Tuesday, 15 November 2011

Pink Triangle

For as log as I can remember a fascination with World War II has been with me. Not only the war as a whole but more specifically the Holocaust. As a child my father, who lived in Germany during the 1960's would tell me stories of what he knew about the country and it's people. He often would speak in short German phrases and let us look at his old Photo Albums of the German people and the countryside. It was hard for me to wrap me head around those peaceful photos and the ones that I saw in the other books I would look through.
My father ordered a Time-Life series of books with thousands of photos and descriptions of the Holocaust. Those books scared me and fascinated me as well. How could, just a generation before me, this madness have existed? How could so many people be collected, tortured and murdered for no other reason than being born who they were? How could this history so far removed from me continue to affect me so greatly?
By the time I was a University student studying the History of 20th century germany and was writing a lengthy paper that I realized my connection. For the first time ever I learned of the Pink Triangle.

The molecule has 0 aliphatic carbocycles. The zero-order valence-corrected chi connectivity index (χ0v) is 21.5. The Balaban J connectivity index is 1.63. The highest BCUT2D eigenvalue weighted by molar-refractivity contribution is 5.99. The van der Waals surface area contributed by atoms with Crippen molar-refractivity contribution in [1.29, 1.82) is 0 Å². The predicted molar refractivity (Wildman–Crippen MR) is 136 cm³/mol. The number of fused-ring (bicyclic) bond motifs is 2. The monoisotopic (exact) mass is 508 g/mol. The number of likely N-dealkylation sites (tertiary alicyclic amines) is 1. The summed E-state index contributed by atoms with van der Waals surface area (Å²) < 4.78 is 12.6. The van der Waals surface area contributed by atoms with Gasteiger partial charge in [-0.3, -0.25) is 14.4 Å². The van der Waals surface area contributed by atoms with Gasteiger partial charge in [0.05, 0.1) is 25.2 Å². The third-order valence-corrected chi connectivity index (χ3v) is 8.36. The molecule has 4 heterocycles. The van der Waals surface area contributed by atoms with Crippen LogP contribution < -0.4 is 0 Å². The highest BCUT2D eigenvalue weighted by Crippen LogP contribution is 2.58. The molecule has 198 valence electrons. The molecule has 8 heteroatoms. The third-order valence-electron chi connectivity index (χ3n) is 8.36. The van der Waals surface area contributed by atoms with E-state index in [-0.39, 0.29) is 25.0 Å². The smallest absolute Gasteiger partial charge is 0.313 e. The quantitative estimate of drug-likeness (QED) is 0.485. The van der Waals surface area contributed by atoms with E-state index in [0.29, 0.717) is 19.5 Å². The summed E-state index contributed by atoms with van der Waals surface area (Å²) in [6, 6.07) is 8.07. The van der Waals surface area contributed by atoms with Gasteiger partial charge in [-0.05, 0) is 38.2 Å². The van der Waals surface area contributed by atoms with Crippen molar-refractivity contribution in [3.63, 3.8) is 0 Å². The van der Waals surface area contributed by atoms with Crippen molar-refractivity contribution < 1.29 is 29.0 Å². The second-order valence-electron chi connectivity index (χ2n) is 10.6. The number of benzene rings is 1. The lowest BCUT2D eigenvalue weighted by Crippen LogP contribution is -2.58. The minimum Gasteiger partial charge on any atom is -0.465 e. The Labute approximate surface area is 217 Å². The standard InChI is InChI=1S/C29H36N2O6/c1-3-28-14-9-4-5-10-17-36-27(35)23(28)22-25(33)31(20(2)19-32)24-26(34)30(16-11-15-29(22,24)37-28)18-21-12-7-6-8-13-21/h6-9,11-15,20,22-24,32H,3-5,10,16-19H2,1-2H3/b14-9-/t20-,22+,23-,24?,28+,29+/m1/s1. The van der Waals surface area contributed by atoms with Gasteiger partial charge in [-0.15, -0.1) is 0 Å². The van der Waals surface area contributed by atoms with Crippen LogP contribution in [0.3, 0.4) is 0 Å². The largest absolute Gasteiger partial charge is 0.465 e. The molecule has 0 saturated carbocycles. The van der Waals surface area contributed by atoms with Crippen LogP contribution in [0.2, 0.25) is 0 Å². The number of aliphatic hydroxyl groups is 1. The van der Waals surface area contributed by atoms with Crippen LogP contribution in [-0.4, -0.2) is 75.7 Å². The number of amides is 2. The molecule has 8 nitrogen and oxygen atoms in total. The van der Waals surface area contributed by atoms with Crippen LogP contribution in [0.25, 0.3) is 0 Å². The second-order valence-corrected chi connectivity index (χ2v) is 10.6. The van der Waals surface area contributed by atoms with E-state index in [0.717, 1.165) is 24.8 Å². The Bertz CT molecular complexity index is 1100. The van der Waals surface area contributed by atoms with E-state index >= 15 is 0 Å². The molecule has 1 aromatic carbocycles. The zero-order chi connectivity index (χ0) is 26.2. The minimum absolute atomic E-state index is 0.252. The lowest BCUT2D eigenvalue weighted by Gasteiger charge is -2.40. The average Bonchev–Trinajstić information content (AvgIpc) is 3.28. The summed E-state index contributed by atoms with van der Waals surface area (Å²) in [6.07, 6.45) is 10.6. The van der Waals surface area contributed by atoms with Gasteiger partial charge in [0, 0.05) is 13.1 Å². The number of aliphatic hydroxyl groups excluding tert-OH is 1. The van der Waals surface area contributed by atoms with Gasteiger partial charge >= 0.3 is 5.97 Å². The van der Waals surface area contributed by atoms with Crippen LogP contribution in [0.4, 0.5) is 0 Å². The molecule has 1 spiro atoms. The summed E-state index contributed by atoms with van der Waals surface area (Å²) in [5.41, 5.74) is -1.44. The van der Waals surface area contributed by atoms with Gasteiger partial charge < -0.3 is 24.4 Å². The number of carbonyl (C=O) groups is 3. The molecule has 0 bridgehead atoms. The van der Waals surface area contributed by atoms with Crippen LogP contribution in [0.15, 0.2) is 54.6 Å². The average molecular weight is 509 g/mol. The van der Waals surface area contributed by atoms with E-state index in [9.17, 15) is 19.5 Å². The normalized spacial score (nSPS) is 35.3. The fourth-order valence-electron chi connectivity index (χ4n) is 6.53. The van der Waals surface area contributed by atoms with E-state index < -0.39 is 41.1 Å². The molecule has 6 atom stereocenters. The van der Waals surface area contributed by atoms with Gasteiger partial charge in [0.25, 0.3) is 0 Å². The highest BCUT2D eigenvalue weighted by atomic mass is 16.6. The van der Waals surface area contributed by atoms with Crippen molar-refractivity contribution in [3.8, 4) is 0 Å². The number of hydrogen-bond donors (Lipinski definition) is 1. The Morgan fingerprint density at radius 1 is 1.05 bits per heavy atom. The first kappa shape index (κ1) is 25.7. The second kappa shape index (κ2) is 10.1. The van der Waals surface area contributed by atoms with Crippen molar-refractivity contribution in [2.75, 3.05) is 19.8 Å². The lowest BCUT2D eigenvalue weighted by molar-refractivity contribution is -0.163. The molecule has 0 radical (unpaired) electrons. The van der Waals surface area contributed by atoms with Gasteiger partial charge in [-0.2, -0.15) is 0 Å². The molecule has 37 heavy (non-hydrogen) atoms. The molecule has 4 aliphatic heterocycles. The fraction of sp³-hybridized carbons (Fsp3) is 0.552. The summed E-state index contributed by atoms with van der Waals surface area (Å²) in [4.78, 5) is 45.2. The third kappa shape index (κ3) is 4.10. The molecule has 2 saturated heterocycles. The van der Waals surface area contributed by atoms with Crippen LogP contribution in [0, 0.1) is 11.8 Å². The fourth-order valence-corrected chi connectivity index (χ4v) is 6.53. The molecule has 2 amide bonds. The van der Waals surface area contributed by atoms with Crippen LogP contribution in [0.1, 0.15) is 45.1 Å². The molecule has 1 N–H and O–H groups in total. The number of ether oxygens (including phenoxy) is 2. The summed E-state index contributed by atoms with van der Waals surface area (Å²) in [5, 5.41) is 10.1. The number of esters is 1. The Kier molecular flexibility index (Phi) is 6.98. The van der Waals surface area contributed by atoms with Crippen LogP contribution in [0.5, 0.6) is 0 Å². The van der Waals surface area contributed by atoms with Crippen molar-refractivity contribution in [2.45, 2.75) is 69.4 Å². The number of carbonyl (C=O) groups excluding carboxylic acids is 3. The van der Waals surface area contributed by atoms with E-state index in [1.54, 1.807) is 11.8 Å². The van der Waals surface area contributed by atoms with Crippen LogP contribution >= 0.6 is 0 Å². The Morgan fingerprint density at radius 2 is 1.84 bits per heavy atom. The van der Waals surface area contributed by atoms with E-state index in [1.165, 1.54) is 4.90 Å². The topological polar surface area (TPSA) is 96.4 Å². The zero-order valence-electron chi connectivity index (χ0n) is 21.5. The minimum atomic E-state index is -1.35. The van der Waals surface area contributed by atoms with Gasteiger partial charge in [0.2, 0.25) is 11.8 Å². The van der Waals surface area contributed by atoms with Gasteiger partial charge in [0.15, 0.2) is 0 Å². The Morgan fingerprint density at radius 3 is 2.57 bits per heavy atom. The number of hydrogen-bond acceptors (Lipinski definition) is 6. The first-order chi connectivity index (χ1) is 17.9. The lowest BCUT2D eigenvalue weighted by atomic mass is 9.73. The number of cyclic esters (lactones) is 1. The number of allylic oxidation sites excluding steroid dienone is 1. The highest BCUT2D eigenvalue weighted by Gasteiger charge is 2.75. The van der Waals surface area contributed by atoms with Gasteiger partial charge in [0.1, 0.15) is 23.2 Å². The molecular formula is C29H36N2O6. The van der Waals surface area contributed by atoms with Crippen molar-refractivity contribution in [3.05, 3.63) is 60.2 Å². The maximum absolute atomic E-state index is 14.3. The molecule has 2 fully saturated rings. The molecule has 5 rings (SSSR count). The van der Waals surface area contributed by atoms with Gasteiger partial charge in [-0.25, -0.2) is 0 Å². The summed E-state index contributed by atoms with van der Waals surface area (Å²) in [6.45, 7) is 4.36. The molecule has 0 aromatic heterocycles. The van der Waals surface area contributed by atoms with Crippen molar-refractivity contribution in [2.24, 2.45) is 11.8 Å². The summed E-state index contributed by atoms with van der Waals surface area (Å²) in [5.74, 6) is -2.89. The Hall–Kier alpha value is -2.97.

The Pink Triangle was one of the Nazi concentration badges used to identify male prisoners who went sent their because of their homosexuality.
In the 1920's, Berlin, unlike many other major cities in the world had a thriving "Gay Culture." Despite the fact that most civilized countries had criminal laws against Homosexuality, the post WWI German culture seemed to turn a blind eye to the romance of the gay youth. By 1933, many of these gay men and women would start to be rounded up, tried, sentenced to concentration camps, labour camps and death. Their deaths often came at the hands of their guards and often other prisoners. They would often be beaten to death by fellow inmates for no other reason than being homosexual. Gay men would be used as human targets by the SS Guards who would use the Pink Triangles on their chests for target practice. Up to 100,000 homosexuals would arrested and tried during the Nazi era and those who were found guilty and refused to conform to heterosexual lifestyles were simply packed into cattle cars and shipped away. Some 60% of those where never seen again.